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COA: New Ballet's Nut Remix for 2018


Fifteen years ago, Katie Smythe was perplexed about what what The Nutcraker was really about. She went on to recreate the classic holiday ballet, giving it a Memphis twist.

The production, The Nut Remix, features songs from Duke Ellington's jazz remix to Tchaikovsky's Nuckcraker Suite, including authenic Spanish, Chinese and African dances, as well as performances by Charles "Lil Buck" Riley, who stars in the live-action Disney film, The Nutcracker and the Four Realms.

On this Checking on the Arts, Smythe explains what makes this 2018 weekend performance so speical, compared to years' past. 

Walton: Lil Buck comes back each year to perform with New Ballet Ensemble, but this year he's also in a movie.


Katie Smythe: That is right. He is in The Nutcracker and the Four Realms, with Morgan Freeman and Misty Copeland. We were just rehearsing in the studio before I came and there is a crew following him around - a Netflix crew that is doing a documentary on him. It was such a wonderful atmosphere in the studio because he came back to mark through it with the leads, Travis Bulter and LeAnthony Douglas. They are working on the musicality of it and I am thinking: “Is he going to remember it?” But, he is so intrinsically musically talented that he exited exactly as the Snow Queen and King made the entrance. I said: “How do you remember this music so well?” And, he said: “All I have been listening to is Nutcracker for the last year.”

Walton: He plays the Mouse King in the film.

Smythe: He does and it is CG motion capture. So, all of the incredible, liquid things he does with his arms and the punctuating beats that he dances with his legs are picked up electronically and translated into animation. So, they could do whatever they wanted with the Mouse King. He could be a giant cloud of smoke or he could be a real king with a crown on his head. At the end of the movie, it is really Charles dancing with Misty Copeland. So, everyone gets to see how he really dances in the flesh. It’s remarkable but our Memphis audience can see it this weekend.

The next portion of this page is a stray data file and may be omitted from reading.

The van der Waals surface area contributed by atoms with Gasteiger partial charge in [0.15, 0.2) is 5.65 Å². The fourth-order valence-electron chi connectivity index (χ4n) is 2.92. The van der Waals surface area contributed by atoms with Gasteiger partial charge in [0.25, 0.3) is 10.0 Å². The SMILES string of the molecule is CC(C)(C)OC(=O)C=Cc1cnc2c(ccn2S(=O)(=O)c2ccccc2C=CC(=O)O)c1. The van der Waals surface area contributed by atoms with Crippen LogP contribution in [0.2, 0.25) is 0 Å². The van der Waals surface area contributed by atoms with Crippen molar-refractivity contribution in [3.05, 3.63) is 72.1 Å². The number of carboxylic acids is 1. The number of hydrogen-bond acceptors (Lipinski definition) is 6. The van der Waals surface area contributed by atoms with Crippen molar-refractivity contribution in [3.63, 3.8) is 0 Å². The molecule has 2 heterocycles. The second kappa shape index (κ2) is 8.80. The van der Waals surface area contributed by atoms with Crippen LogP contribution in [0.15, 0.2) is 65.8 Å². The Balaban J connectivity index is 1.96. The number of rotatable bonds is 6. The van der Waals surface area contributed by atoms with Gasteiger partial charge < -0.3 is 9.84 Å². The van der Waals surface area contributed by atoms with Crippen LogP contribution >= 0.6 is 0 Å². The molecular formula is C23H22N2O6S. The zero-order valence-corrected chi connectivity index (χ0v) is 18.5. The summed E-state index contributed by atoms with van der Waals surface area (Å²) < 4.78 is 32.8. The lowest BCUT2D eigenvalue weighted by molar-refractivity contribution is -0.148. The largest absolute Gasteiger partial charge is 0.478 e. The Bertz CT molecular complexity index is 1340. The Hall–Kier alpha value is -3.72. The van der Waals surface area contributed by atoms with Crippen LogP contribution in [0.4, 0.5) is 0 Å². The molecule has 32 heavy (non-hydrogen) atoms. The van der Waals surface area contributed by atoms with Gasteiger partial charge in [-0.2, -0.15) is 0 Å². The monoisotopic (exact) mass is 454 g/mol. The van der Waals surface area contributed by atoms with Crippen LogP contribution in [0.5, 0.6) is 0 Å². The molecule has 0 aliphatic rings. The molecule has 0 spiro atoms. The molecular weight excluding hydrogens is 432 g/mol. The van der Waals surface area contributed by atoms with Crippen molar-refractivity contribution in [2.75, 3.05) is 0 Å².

Walton: The performance is a little later than normal. Usually, you do it in the first weekend of December.

Smythe: Yes. We were trying to plan around the Cannon Center construction that inevitably got delayed. Also, Buck has been traveling with his own organization “Movement Art Is,” and they were in Paris. And, he is working on something called “Love Heals All Wounds” - social justice, environmental justice, economic justice, racial justice. It is an incredibly moving work that he has put together with Robin Sanders who choreographed “The Hip Hop Battle Remix.”

Walton: You have performances Friday at 7 p.m., Saturday at 5:30 p.m. and Sunday at 2:30 p.m.

Smythe: Yes, and Saturday is selling very quickly. We are way ahead of ticket sales from last year.

Walton: What is this show about?

Smythe: Fifteen years ago, I had an idea to change The Nutcracker, but it was born because I never really understood the story. The story takes place in Germany in the early 1900s. I thought, “why can’t we make it about Memphis, now?” and, we had just gone to war in Afghanistan and so I wrote the story around our Nutcracker, a war hero. He is leaving to go to war, but meanwhile, he works in a cafe on Beale Street with Clara, the young lady, and her father. And as he enters in the opening, right after a Duke Ellington Overture, he hands the letter over to the father because he has to tell him “I will be leaving my job, I am going off to war.” Clara snatches it from his hand and reads the letter. She is crestfallen because she is afraid. The whole story is really about her journey, out of fear, and having to trust and have faith that he will come home. And, also her journey around the world because in that cafe, that night on Beale Street, visitors from all over flock into the cafe. She is so curious about all of their cultures - their authentic cultures.

Walton: The performance will have music from all over the world.

Smythe: Yes, authentic flamenco. Authentic Chinese music and dance. As we have discussed before, Tchaikovsky never really traveled and left Russia. He did a great job representing those cultures as best as he could but now we are a global world; we want our children to be citizens of the world. So, we want them to learn these authentic dances that in the case of the Chinese dance, which is 2,000 years old. It’s almost like a social studies curriculum because they learn authentic Spanish, Chinese and West African Dance.

Walton: The Memphis Symphony Orchestra is playing sections and special orchestration written for Nut Remix.

Smythe: Sam Shoup has reorchestrated “The Hip-Hop Battle” to a Trip-Hop rhythm, which are uniquely Memphis rhythms. It is phenomenal once you hear it, you can’t hear the other.

New Ballet Ensemble Nut ReMix is at the Cannon Center. 

7 p.m. Dec. 14

5:30 p.m. Dec. 15

2:30 p.m. Dec. 16


Call Cannon Center Box office at 901-576-1269.

Get more information about "The Nut Remix" and other perfomances by New Ballet at www.newballet.org

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